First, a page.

Wednesday, October 19, 2011

Two minute snap shot...

Tonight at church the Kenya mission team shared stories of their trip. Here is what I shared.

Since I was a child, I have always wanted two things: to be a mom and to go to Africa. So going in never the question for me. The question is if it is God's will for my family and I at this particular time. I was confident it was until a few days before we left when I can only explain as an unsettling came over my spirit. Something like fear, doom was weird. This is from my journal the first night of our trip:

We finally arrived after 6 countries, 5 connections and 42 hours of travel. It is awesome to see God at work in this team.

The past few days I have had some serious restlessness in my spirit. Honestly questioning if I were to still come. I can't really explain it but it was hard to discern if it were a divine inspired feeling of caution or just the devil trying to get in the way. After a lot of prayer, seeking out some Godly counsel, unsolicited encouragement from others and talking to Trevor, I decided to trust God.

On the plane between Brussels and Rwanda, I finished my talk for the women's conference my friend Christie and I would be giving to the Maasai women. I had been trying to write it for months and it came spewing out of me in one hours time. Scripture came to my mind and words to my heart and when I layed my pen down I knew exactly why I had those feelings a few days earlier...Satan was skeered! God was using me; this country girl from the hog farm in Southern Indiana to tell the Maasai women in the Bush of Kenya how much God values their life and loves them.

You know, it's funny, I always told Trevor before we were married to tell me now if he ever thought he was going to be called to be a preacher because I was not called to be a preacher's wife but I think I may have just written my first sermon.

My fears have always been in my limitations, my inadequacies...especially when i'm in an experience with people I love and care for and the needs are so great. I'm a helper by nature so it is uncomfortable for me to feel so small in the midst of intense suffering. So this trip for me was very personal this time around. It was a series of God revealing himself to me moments. The reassurance of His love for the people and country I love, His love for me and just how big He is.

This happened in a number of ways. The first was seeing our child we sponsor again. I met her two years ago on my first trip and it was a wonderful feeling to see her again. I said her name when I saw her and she said, "Jen you're here." It was the best feeling to get to look into this child's face and let her know that I was not just a tourist passing by but someone who loved her and prayed for her and was completely invested in her life. There were CHE trainers, teachers, social workers and other children I had met two years prior and their names just kept coming to me as if the Holy Spirit whispered each one to me and fed those relationships. It encouraged them and me.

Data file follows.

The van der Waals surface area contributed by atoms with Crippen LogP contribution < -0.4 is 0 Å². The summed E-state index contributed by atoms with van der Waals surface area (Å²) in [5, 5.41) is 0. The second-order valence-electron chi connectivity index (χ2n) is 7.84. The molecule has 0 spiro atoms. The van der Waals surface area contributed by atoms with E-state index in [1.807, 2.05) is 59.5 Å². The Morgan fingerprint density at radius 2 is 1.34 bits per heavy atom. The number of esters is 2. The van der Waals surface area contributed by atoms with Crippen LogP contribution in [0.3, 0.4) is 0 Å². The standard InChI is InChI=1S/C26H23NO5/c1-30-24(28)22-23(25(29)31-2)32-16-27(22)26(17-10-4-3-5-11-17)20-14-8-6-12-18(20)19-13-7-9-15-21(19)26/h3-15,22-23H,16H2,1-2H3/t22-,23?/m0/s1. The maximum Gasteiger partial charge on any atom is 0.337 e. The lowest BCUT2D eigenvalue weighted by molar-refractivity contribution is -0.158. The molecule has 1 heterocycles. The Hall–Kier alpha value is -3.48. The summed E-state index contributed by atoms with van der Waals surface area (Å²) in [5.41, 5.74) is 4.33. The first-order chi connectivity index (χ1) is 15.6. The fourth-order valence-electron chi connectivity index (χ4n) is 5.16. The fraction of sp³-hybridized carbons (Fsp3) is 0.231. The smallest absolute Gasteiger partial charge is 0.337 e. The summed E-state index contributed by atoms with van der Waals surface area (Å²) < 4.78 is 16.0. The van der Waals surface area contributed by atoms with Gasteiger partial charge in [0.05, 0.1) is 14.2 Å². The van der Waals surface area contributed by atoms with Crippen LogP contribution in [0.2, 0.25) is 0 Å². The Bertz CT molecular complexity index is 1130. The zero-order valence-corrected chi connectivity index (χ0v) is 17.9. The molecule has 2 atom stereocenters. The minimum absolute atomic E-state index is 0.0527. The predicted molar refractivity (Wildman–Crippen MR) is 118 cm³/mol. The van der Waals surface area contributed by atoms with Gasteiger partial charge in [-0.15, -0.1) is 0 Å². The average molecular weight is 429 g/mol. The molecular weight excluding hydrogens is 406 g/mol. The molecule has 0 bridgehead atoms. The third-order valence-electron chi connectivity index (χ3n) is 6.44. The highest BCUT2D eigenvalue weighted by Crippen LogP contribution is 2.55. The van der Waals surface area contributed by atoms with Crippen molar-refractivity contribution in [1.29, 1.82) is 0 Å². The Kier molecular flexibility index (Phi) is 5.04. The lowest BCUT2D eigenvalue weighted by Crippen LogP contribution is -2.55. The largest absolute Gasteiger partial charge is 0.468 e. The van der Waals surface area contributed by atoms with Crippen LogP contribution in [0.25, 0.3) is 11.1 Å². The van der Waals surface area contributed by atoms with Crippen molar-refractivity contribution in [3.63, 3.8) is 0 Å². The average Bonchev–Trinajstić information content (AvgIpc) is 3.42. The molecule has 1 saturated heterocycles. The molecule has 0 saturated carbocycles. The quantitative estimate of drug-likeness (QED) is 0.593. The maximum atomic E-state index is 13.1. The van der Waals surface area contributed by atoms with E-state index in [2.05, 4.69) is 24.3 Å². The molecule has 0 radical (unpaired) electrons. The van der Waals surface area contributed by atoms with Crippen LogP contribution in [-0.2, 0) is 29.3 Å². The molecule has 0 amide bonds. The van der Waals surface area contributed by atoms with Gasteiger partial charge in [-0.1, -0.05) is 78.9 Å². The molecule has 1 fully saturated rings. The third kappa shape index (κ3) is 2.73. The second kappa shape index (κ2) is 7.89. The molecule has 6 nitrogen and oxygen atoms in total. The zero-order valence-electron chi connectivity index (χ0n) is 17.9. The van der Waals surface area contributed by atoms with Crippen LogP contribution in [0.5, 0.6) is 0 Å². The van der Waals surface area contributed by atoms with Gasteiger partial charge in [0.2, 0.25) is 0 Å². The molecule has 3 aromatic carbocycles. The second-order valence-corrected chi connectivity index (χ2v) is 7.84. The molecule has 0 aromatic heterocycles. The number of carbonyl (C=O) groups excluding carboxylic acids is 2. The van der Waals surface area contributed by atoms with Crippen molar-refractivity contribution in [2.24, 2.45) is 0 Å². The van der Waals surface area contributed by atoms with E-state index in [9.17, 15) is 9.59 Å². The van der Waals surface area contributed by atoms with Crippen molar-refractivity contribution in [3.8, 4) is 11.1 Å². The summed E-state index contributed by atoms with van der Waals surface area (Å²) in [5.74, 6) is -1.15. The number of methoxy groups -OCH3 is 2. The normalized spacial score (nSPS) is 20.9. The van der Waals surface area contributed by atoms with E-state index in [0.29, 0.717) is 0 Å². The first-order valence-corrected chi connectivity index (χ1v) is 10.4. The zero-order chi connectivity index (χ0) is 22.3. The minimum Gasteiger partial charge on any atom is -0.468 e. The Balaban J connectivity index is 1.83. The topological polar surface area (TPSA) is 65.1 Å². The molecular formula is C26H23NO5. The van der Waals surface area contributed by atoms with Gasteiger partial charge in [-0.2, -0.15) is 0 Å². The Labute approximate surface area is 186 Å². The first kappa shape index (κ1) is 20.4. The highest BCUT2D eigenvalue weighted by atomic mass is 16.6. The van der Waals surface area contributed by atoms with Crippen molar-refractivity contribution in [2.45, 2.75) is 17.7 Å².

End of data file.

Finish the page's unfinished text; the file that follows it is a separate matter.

On our tour of the slum the fist day, Jesus again showed me His face while we were walking through and we ran into Mary. The exact same Mary I had met two years before on my first day. She invited us into her home and it was a reminder to me how encouraging it is to them to have us show up time and time again to show Jesus' love to them.

At Joska, the boarding school we visited there were 3 girls I had spent a lot of time with on my previous trip that I was really hoping I would see again. We were there for worship on Sunday and it is a large school of almost 800. When a hand grabbed mine to dance in praise, I should not have been surprised that it would be Lucy, one of the 3, sitting directly behind me out of the hundreds that filled the place.

It was in a shanty in Mathare that I took a women named Anne's confession of faith.

And the loudest "our God is greater" moment for me was on the final day of celebration with Area 2 school. Each afternoon it had been tough for me to leave Mercy. I would become teary and an unbearable sadness would fill my heart that this was her home. I often struggle with why I was born into the privilege I was and others have such a different story. Before traveling I had asked if it would be possible to meet with Mercy's family and was told no. On that final day, I walked into the school and out of the close to 800,000 residents in Mathare Valley, God had brought Catherine, Mercy's mother, to me. She sat in the corner with her baby on her lap and I knew right away it was her. I was able to speak with her and show her pictures of our family and tell her we pray for them. She had on the necklace Grace had sent with me for Mercy and I had given her just a few days before. The cross now hung on her neck and it felt in my spirit as if God were saying, Mercy is okay. Her family is okay. I am with them and love you all so much. I love you enough to give you this gift of this meeting and the peace I know it will bring to your heart. Our God is so BIG and in every detail.

I always question how I can have an impact, of what use am I? God knowingly acknowledged my insecurities at each turn placing people in my path as if to say, I am big enough for both of us. I love you immensely. Thank you for saying yes.


Beautiful Mess said...

Oh how I love you!

Thank you for sharing. Praying for you as you unpack all that God did and is yet to do.

And praying for you as the memories and reality fade...and you try to grasp and hold on...but this world pushes in to push them out....ugh. I hate that part of post-mission.

Christy Keller said...

Jen - thanks so much for sharing your heart and your experiences. My greatest awareness of being closest to God was when I was on missions trips as a teenager and later as an adult taking teenagers on a trip to TN. I can't wait to read more about your trip!